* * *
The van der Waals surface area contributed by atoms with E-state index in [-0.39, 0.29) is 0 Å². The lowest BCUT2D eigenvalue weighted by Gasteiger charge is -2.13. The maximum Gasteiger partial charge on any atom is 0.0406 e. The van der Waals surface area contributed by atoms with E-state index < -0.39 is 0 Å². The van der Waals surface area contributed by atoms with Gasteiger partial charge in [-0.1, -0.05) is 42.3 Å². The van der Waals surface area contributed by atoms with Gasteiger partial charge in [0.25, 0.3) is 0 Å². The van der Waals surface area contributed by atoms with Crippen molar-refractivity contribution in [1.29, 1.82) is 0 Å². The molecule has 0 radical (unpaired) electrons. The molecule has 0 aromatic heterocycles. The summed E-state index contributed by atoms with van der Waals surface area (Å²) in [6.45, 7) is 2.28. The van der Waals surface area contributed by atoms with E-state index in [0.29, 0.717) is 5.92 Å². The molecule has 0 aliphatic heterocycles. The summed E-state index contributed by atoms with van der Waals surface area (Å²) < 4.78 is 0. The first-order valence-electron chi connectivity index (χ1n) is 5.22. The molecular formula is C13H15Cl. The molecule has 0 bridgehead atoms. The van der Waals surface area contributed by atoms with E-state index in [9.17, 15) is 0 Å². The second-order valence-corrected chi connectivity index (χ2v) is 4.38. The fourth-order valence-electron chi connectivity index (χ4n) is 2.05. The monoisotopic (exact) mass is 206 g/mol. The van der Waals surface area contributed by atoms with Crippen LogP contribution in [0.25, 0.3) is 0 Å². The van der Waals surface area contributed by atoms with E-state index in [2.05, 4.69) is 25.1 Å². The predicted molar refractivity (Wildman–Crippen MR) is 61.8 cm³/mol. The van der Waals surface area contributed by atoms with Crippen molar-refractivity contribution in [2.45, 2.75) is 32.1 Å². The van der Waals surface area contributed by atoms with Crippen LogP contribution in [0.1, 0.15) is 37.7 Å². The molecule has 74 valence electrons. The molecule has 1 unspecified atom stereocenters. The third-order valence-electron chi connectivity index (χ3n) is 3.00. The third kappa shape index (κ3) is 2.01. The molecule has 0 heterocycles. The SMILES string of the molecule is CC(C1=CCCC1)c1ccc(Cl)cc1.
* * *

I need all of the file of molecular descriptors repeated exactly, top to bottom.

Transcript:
The van der Waals surface area contributed by atoms with E-state index in [-0.39, 0.29) is 0 Å². The lowest BCUT2D eigenvalue weighted by Gasteiger charge is -2.13. The maximum Gasteiger partial charge on any atom is 0.0406 e. The van der Waals surface area contributed by atoms with E-state index < -0.39 is 0 Å². The van der Waals surface area contributed by atoms with Gasteiger partial charge in [-0.1, -0.05) is 42.3 Å². The van der Waals surface area contributed by atoms with Gasteiger partial charge in [0.25, 0.3) is 0 Å². The van der Waals surface area contributed by atoms with Crippen molar-refractivity contribution in [1.29, 1.82) is 0 Å². The molecule has 0 radical (unpaired) electrons. The molecule has 0 aromatic heterocycles. The summed E-state index contributed by atoms with van der Waals surface area (Å²) in [6.45, 7) is 2.28. The van der Waals surface area contributed by atoms with E-state index in [0.29, 0.717) is 5.92 Å². The molecule has 0 aliphatic heterocycles. The summed E-state index contributed by atoms with van der Waals surface area (Å²) < 4.78 is 0. The first-order valence-electron chi connectivity index (χ1n) is 5.22. The molecular formula is C13H15Cl. The molecule has 0 bridgehead atoms. The van der Waals surface area contributed by atoms with E-state index in [9.17, 15) is 0 Å². The second-order valence-corrected chi connectivity index (χ2v) is 4.38. The fourth-order valence-electron chi connectivity index (χ4n) is 2.05. The monoisotopic (exact) mass is 206 g/mol. The van der Waals surface area contributed by atoms with Crippen LogP contribution in [0.25, 0.3) is 0 Å². The van der Waals surface area contributed by atoms with E-state index in [2.05, 4.69) is 25.1 Å². The predicted molar refractivity (Wildman–Crippen MR) is 61.8 cm³/mol. The van der Waals surface area contributed by atoms with Crippen molar-refractivity contribution in [2.45, 2.75) is 32.1 Å². The van der Waals surface area contributed by atoms with Crippen LogP contribution in [0.1, 0.15) is 37.7 Å². The molecule has 74 valence electrons. The molecule has 1 unspecified atom stereocenters. The third-order valence-electron chi connectivity index (χ3n) is 3.00. The third kappa shape index (κ3) is 2.01. The molecule has 0 heterocycles. The SMILES string of the molecule is CC(C1=CCCC1)c1ccc(Cl)cc1.